New Rules of the Game for Capital
In a digital world, the key to survival is not profitability but market power.
The luster of the public markets has waned over the last 20 years to the benefit of private capital. Fewer companies are listed on US stock exchanges today than at the turn of the millennium.
Many reasons have been proposed to explain this trend. Hundreds of dot-com start-ups went public in the 1990s and many collapsed in the ensuing crash.
Start-ups are enterprise often held in private hands. venture capitalists (VCs) believe net earnings are decidedly vulgar.
It is accepted wisdom that the objective of any newly created business is exponential growth. Expanding at all costs and burning cash as quickly as possible is not just normal practice in Silicon Valley, it is the only responsible course if the goal is to dominate or control a market.
Achieving critical mass costs money, and as the recent unicorn stampede demonstrates, start-ups with international ambitions are expected to raise multi-billion-dollar rounds to fuel their expansion. By the time of its stock listing, Uber had raised more than $25 billion.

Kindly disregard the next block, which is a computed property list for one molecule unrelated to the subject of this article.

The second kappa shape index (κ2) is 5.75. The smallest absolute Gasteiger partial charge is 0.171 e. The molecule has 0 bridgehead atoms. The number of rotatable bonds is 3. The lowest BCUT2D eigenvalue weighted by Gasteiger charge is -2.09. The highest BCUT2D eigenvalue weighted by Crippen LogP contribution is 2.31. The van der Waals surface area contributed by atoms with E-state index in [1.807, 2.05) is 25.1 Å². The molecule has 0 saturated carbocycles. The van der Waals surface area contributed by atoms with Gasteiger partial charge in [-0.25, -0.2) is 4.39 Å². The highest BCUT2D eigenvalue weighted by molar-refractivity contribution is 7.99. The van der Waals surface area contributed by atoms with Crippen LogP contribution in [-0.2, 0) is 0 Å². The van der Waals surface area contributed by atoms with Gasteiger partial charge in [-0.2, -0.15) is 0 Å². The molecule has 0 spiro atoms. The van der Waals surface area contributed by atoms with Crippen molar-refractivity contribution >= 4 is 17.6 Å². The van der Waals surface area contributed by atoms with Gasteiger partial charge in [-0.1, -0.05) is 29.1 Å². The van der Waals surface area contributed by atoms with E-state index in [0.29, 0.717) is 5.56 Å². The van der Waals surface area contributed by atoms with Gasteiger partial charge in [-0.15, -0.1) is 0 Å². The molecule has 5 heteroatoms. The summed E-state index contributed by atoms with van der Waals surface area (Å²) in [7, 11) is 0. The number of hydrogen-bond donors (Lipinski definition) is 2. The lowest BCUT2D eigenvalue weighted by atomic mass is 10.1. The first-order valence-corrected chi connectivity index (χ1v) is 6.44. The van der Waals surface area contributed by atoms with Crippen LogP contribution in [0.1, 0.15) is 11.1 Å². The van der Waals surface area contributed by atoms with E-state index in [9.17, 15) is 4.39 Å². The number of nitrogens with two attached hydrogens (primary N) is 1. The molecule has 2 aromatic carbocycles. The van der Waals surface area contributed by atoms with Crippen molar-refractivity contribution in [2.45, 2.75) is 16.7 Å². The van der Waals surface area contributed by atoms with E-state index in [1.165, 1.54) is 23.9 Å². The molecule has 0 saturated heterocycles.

Up until the dot-com era of the late 1990s, start-ups were supposed to follow a methodical approach. That meant demonstrating the sustainability of their business model and charting a clear path to profitability. That is no longer the case.
The development of global online platforms like Amazon, Google, and Facebook changed the rules of the game. In a digital world, the key to survival is not profitability but market power. Start-ups must quickly establish, if not a monopolistic position, at least an impregnable one.
The methods adopted by private capital fund managers have changed the rules of the game.